I am Linda and along with my husband Richard and our dog Muffin we enjoy our summers on the UK's canal system

Saturday, 12 July 2014

Parvis Wharf (River Wey) – Friday 11th July

Dot has been making me feel guilty today by baking and producing all sorts of lovely things.  We had pasties for lunch – all cooked from scratch and then she was producing loaves and rolls finally getting her smoker going with cheese and salmon in it!  I did very little though Richard and I did walk to Tesco, again, as I had forgotten something.
  
Dot's pasties and her photo!
Dot and Gordon came for supper, thank goodness or I wouldn’t have had anything productive to show for the day!  Dot did a lovely plum crumble for pudding – yet another wonderful creation to appear out of Ewn ha Cul.

Mary H and Ewn ha Cul
As is it was such a quiet day I thought I would do some research on our location.

Parvis Wharf dates back to at least 1775 and is the last remaining rural wharf on the River Wey. It comprises all the land and buildings between Parvis Bridge and the new bridge constructed for the M25. At the wharf the navigation widens so barges could turn after loading. The area 250 years ago was full of activity, with wharves servicing six mills. In the mid 1800s, James Yeowell, grocer, mealman and coal merchant, worked here for many years. Now only the grist mill survives which is used by TLC.  It is believed to have been built around 1800 as a wharf store/warehouse. It got its name in the 1930s when occupied by Surrey Grist Mills Ltd and it is thought that the upstairs was added at this time. Origins and purpose of the Barn as less clear, but it is understood to date to about 1880, and has some wonderful oak timbers inside.  This historic site is now owned by the National Trust on the beautiful River Wey and Godalming Navigations. 
 
Parvis Wharf
We are moored on the Byfleet Boat Club moorings.  The original Club had been built by local philanthropist in 1904 and leading socialite, Frederick Cornelius Stoop, a Dutchman by birth, who was a leading figure in the newly merged Shell and Royal Dutch petroleum companies.  The boat club and a tennis club as well were two social centres built by Stoop for the professional and middle class buyers of the new housing being built on his wife’s estate, his wife being heiress of the Dartnell Park estate.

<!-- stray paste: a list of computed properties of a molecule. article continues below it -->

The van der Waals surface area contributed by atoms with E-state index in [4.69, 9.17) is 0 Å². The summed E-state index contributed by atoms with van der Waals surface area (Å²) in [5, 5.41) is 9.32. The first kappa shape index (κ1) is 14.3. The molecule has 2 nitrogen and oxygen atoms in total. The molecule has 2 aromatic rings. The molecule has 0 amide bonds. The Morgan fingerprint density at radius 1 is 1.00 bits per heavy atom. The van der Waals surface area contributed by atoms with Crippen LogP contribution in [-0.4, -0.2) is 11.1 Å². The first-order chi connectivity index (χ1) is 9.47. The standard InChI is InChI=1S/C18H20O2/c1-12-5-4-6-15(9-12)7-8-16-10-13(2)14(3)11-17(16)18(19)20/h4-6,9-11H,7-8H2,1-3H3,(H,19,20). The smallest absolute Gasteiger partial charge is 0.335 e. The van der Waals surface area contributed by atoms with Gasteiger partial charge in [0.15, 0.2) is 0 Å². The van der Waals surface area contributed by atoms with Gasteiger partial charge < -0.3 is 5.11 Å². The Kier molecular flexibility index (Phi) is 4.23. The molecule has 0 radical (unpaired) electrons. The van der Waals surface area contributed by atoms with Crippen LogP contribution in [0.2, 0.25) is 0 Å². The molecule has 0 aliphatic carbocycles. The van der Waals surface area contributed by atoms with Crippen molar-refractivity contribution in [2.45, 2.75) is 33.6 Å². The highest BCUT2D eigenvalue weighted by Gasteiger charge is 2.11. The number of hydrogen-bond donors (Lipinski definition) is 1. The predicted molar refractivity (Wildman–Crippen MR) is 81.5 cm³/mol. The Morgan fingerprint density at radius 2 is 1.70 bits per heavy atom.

After the First World War, Frederick Stoop, as a mark of his own gratitude to the many who had made such appalling sacrifices for their own and also his native land, decided to start a boat club (called the Boat Club) for the less well-off villagers within the Parish of Byfleet.  It was supported financially by Frederick Stoop and was given craft no longer required by Byfleet Boat Club members. This worked out quite well, socially, as the working class boat club could be accommodated in the Boat House where their, occasionally, uncouth behaviour would not upset the Byfleet Boat Club members on the other side of the river. 
 
Byfleet Boat Club
After the Second World War, neither of the pre-war boat clubs re-emerged until 1949 when the Council opened up a club renting out rowing boats on the site of the Boat Club, the Byfleet Boat Cub site having become a private house.  At about the same time, a group of boaters who moored their boats at Walsham Gates, approached the Boat Club with the suggestion that as they were using the Boat House for repairing their boats, they might as well start a boat club.  This was agreed and so two new clubs, with no formal constitutions started using the Boat House. After a while it dawned on them that by combining forces they could take over the lease from the Council.  The new club was launched as the Byfleet & District Boat Club and soon earned a name for riotous assembly when the two incompatible elements came to blows at committee meetings. These sessions eventually led to the amicable departure of the youth club element and their canoes to the Old Byfleet fire station in the High Road where they remained under the name of Woking Adventure Group.  The boaters, now in sole occupation of the Boat House, concluded a fresh lease with the council under the name of Byfleet Boat Club, reviving the name of the club that had once used both the Boat House and the Club House so many years before, so becoming the sixth body to use the Boat House.
 
And the still hire out rowing boats
This is just a potted history of the Byfleet Boat Club which certainly seems to have had a chequered history!!

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